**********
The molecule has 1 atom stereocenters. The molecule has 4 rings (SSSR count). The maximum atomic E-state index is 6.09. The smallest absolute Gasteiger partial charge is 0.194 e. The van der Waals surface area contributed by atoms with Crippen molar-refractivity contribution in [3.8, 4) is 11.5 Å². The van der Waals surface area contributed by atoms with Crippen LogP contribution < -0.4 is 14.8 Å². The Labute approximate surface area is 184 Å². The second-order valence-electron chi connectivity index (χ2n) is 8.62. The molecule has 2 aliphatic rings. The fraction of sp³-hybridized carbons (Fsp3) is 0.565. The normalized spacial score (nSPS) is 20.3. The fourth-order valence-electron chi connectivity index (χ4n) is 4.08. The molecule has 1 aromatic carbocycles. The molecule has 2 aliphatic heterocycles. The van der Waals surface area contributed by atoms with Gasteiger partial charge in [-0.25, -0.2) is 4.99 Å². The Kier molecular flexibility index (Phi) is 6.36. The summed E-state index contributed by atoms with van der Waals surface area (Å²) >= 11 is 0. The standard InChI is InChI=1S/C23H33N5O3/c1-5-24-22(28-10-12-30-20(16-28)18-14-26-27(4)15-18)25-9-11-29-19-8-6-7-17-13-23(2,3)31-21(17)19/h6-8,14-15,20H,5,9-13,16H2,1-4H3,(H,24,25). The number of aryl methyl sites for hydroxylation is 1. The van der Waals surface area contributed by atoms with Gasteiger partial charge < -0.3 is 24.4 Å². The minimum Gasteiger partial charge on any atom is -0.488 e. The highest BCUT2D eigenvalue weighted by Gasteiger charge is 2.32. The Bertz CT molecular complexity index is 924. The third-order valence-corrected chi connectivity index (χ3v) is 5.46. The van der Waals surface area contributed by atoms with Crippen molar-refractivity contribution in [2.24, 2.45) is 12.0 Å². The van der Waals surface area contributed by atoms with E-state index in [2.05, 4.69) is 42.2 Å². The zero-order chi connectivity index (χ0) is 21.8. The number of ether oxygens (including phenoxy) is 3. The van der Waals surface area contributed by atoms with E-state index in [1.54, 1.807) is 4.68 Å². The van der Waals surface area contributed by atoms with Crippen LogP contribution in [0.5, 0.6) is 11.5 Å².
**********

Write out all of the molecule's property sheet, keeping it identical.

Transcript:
The molecule has 1 atom stereocenters. The molecule has 4 rings (SSSR count). The maximum atomic E-state index is 6.09. The smallest absolute Gasteiger partial charge is 0.194 e. The van der Waals surface area contributed by atoms with Crippen molar-refractivity contribution in [3.8, 4) is 11.5 Å². The van der Waals surface area contributed by atoms with Crippen LogP contribution < -0.4 is 14.8 Å². The Labute approximate surface area is 184 Å². The second-order valence-electron chi connectivity index (χ2n) is 8.62. The molecule has 2 aliphatic rings. The fraction of sp³-hybridized carbons (Fsp3) is 0.565. The normalized spacial score (nSPS) is 20.3. The fourth-order valence-electron chi connectivity index (χ4n) is 4.08. The molecule has 1 aromatic carbocycles. The molecule has 2 aliphatic heterocycles. The van der Waals surface area contributed by atoms with Gasteiger partial charge in [-0.25, -0.2) is 4.99 Å². The Kier molecular flexibility index (Phi) is 6.36. The summed E-state index contributed by atoms with van der Waals surface area (Å²) >= 11 is 0. The standard InChI is InChI=1S/C23H33N5O3/c1-5-24-22(28-10-12-30-20(16-28)18-14-26-27(4)15-18)25-9-11-29-19-8-6-7-17-13-23(2,3)31-21(17)19/h6-8,14-15,20H,5,9-13,16H2,1-4H3,(H,24,25). The number of aryl methyl sites for hydroxylation is 1. The van der Waals surface area contributed by atoms with Gasteiger partial charge < -0.3 is 24.4 Å². The minimum Gasteiger partial charge on any atom is -0.488 e. The highest BCUT2D eigenvalue weighted by Gasteiger charge is 2.32. The Bertz CT molecular complexity index is 924. The third-order valence-corrected chi connectivity index (χ3v) is 5.46. The van der Waals surface area contributed by atoms with Crippen molar-refractivity contribution in [2.24, 2.45) is 12.0 Å². The van der Waals surface area contributed by atoms with E-state index in [2.05, 4.69) is 42.2 Å². The zero-order chi connectivity index (χ0) is 21.8. The number of ether oxygens (including phenoxy) is 3. The van der Waals surface area contributed by atoms with E-state index in [1.54, 1.807) is 4.68 Å². The van der Waals surface area contributed by atoms with Crippen LogP contribution in [0.5, 0.6) is 11.5 Å².